U.S. Pledges $1 Billion in Assistance to GeorgiaHenrietta H. Fore, Director of U.S. Foreign Assistance and USAID Administrator
Remarks at the United States Mission to the European Union
October 22, 2008
Mr. Chairmen, members of the Government of Georgia, fellow delegates:
We are here today to help Georgia recover from the August invasion by Russia. We share a commitment to Georgia’s territorial integrity, to its economic and democratic development, and to its integration with neighboring countries and international institutions. That so many diverse countries and organizations chose to attend today shows that Georgia has many friends who want it to succeed.
The August conflict caused tremendous human suffering and dealt a severe blow to the Georgian economy. But more than two months since the initial crisis, it is clear that Georgia’s young democracy will endure. Its economy will recover. Its sovereignty will be reinforced.
Georgia’s impressive reforms since 2003 led to strong economic growth and made it, in the words of the World Bank, "the number one economic reformer in the world." Its progress in fighting corruption have made it a leader in the region. Georgia has also made great strides in democratic reform since the Rose Revolution, but much remains to be done. Its aspirations for Euro-Atlantic integration requires continued strengthening of checks and balances, which means greater civil society involvement in policy development, more judicial independence and a truly independent media. We applaud President Saakashvili’s stated commitment to a “new wave of democratic reform,” and we stand ready to assist the government and the Georgian people in achieving a more democratic society.
The August conflict jeopardized all the achievements of the past five years. Georgia’s territorial integrity was violated. Regional stability was seriously disrupted. The international community quickly recognized the stakes, and responded immediately with diplomatic efforts, humanitarian aid, and financial stabilization assistance. But the road to a full recovery has just begun. The Joint Needs Assessment concludes that Georgia faces reconstruction and IDP resettlement costs of $415 million and a budget shortfall of $480 million in 2008 alone.
Today, the United States is pledging to make available $1 billion over the next two years to meet humanitarian needs and facilitate reconstruction. Our funds will assist internally displaced people, rebuild infrastructure, and help to reestablish growth and restore investor confidence in the Georgian economy. Recognizing the urgent nature of the challenge, the United States plans to make available by the end of 2008 approximately $720 million of the $1 billion we have pledged.
As the Joint Needs Assessment makes clear, the recovery of the Georgian economy requires immediate budget support. That is why later today I will sign an agreement with the Government of Georgia to provide $250 million in budget support. We strongly encourage other donors to provide direct budget support as well.
The United States is also providing $100 million for urgent civilian reconstruction and stabilization needs, and up to $80 million for economic reconstruction, assistance for displaced families, energy-related programs, and democracy activities. These resources will supplement other funds already redirected to assist Georgia: $100 million in new funding for Georgia’s Millennium Challenge Corporation Compact to address infrastructure and energy security needs; and $150 million in Overseas Private Investment Corporation support to make affordable mortgages available and to jump start property development projects. We have already provided approximately $40 million in humanitarian aid, and more is planned, especially as winter approaches.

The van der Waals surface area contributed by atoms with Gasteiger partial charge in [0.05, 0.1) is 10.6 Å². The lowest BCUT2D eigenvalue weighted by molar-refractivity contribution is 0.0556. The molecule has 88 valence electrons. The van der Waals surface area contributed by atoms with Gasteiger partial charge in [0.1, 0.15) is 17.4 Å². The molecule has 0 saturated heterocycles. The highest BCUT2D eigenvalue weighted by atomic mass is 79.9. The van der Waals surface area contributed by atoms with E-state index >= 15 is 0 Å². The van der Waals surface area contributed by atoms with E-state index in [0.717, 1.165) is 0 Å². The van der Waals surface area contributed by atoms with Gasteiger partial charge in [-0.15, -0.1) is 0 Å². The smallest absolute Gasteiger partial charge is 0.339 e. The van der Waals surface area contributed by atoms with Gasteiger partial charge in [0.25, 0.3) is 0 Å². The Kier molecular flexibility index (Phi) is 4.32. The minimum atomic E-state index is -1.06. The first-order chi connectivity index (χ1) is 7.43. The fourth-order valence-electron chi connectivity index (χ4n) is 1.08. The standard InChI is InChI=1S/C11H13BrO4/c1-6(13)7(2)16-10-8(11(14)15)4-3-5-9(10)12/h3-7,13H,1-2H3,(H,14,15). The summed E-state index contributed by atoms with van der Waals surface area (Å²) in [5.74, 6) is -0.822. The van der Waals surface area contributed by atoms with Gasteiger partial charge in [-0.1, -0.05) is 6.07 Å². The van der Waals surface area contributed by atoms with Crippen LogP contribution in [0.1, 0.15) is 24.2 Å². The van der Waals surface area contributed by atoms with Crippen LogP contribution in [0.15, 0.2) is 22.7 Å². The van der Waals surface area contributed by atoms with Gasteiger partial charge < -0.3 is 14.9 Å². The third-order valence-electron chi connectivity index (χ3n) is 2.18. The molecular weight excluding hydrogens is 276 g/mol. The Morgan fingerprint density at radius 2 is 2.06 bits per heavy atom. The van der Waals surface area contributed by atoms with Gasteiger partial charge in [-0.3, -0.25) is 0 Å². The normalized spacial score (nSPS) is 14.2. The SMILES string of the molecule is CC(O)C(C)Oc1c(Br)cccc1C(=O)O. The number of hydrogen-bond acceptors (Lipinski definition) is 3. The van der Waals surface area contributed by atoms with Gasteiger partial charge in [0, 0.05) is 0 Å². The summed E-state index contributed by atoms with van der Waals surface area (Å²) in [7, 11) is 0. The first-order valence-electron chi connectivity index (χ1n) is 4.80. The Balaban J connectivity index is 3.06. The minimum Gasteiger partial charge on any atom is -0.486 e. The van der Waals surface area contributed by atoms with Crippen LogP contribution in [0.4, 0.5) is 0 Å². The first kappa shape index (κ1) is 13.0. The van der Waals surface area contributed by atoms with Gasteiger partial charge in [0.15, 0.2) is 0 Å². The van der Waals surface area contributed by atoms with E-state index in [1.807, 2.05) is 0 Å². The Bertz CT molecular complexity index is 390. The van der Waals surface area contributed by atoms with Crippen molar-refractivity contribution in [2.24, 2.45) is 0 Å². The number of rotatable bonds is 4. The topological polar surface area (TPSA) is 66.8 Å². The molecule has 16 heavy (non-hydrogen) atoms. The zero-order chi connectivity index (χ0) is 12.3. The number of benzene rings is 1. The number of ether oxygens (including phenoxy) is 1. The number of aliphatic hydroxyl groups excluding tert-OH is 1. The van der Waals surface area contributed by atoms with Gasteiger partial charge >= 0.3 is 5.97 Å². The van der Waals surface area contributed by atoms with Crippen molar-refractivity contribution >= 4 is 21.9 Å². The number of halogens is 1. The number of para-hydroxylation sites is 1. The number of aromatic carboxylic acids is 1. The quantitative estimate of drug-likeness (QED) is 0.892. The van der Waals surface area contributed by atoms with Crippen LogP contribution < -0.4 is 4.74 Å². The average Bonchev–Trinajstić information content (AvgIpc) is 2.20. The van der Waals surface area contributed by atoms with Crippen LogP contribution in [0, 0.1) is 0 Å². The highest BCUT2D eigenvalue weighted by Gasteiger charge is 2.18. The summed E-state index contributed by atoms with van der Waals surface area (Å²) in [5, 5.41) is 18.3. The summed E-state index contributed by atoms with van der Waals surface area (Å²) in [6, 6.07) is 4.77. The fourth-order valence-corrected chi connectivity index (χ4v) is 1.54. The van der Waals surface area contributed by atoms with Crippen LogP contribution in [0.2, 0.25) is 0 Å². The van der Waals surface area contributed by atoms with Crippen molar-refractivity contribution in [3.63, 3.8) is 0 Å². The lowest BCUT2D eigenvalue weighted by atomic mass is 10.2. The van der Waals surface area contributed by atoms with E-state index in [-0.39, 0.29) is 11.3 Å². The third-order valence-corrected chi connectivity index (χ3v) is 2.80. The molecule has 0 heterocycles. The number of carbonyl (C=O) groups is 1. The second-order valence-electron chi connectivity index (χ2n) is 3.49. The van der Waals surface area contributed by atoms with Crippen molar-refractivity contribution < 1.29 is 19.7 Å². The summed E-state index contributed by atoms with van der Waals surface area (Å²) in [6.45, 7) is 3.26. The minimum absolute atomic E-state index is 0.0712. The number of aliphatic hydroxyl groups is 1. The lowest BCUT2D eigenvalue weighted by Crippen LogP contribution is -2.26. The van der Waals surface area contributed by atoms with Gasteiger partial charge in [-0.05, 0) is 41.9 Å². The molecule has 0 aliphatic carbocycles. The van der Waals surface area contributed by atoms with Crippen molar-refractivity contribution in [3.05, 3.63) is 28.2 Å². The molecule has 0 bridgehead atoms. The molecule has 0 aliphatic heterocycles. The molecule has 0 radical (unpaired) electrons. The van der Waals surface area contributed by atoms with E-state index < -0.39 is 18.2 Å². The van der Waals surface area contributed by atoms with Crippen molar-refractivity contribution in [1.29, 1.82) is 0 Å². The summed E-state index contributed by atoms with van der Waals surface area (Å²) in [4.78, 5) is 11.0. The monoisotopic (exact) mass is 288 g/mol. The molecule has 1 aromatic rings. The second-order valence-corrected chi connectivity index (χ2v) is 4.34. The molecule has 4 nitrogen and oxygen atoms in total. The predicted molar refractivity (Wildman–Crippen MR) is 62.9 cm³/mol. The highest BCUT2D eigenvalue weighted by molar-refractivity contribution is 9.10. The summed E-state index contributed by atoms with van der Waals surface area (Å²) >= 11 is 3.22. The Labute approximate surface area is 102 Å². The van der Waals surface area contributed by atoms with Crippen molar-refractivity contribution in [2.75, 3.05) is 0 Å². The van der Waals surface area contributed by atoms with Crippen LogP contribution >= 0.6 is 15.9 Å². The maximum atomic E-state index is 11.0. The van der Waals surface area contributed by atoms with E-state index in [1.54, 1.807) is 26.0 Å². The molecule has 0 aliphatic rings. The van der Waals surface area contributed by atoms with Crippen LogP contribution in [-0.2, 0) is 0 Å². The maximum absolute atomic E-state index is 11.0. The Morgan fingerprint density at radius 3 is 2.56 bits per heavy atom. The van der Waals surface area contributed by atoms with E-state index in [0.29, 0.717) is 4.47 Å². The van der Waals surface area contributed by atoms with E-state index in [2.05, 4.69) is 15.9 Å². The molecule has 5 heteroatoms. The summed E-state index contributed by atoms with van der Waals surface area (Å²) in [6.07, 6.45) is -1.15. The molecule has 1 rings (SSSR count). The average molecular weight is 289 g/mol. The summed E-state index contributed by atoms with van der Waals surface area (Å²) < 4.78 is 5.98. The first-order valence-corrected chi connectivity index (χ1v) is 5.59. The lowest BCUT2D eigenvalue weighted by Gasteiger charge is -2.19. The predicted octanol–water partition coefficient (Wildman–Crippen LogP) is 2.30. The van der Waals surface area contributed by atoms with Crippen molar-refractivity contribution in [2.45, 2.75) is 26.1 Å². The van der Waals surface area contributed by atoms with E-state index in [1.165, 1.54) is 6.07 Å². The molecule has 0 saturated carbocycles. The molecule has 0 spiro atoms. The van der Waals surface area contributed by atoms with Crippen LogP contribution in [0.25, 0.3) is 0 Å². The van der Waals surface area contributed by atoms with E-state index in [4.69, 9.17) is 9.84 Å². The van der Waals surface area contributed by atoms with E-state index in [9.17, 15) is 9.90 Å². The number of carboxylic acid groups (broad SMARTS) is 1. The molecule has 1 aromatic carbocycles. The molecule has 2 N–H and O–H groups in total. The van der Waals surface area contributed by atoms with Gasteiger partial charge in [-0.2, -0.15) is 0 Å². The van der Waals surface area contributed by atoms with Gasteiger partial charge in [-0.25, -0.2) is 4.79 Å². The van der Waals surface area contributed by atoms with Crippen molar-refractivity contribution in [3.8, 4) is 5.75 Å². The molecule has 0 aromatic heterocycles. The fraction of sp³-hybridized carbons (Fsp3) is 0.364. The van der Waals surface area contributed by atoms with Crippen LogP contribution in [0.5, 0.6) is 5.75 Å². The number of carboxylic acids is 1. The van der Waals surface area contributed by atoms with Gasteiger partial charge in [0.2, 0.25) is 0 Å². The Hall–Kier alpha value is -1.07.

As we and other donors deliver humanitarian aid, we are constantly reminded that the civilian population in Russian-occupied portions of Georgia remains vulnerable. Recent incidents include farmers being prevented from harvesting their crops and the denial of access to international food aid shipments. These examples point to the urgent need for EU and OSCE monitors to have access to civilians in Abkhazia and South Ossetia, and, eventually, deployment of an international protective force. Unimpeded access for monitors bears directly on the security environment, which in turns bears directly on the ability of donors to deliver needed assistance to all parts of Georgia.
When we leave this conference today, our work will not be finished: we must implement our pledges by delivering assistance on the ground. And as we do so, tight coordination of donor efforts will be essential, particularly in Tbilisi and with the leadership of the Georgian government. The U.S. commits to full participation in this task.
All of our economies have been affected by the global financial crisis. This is not the easiest time to be seeking commitments of additional foreign aid. Yet the turnout and the pledges at today’s conference send a clear message: by strongly supporting Georgia’s economic recovery, the international community has made a choice. It has voted against the use of force to redraw international boundaries. It has voted for regional stability. And it has voted to give the people of Georgia a chance to build a more prosperous and more peaceful future for their country.
I thank you for your attention, and I look forward to learning more about other donors’ plans.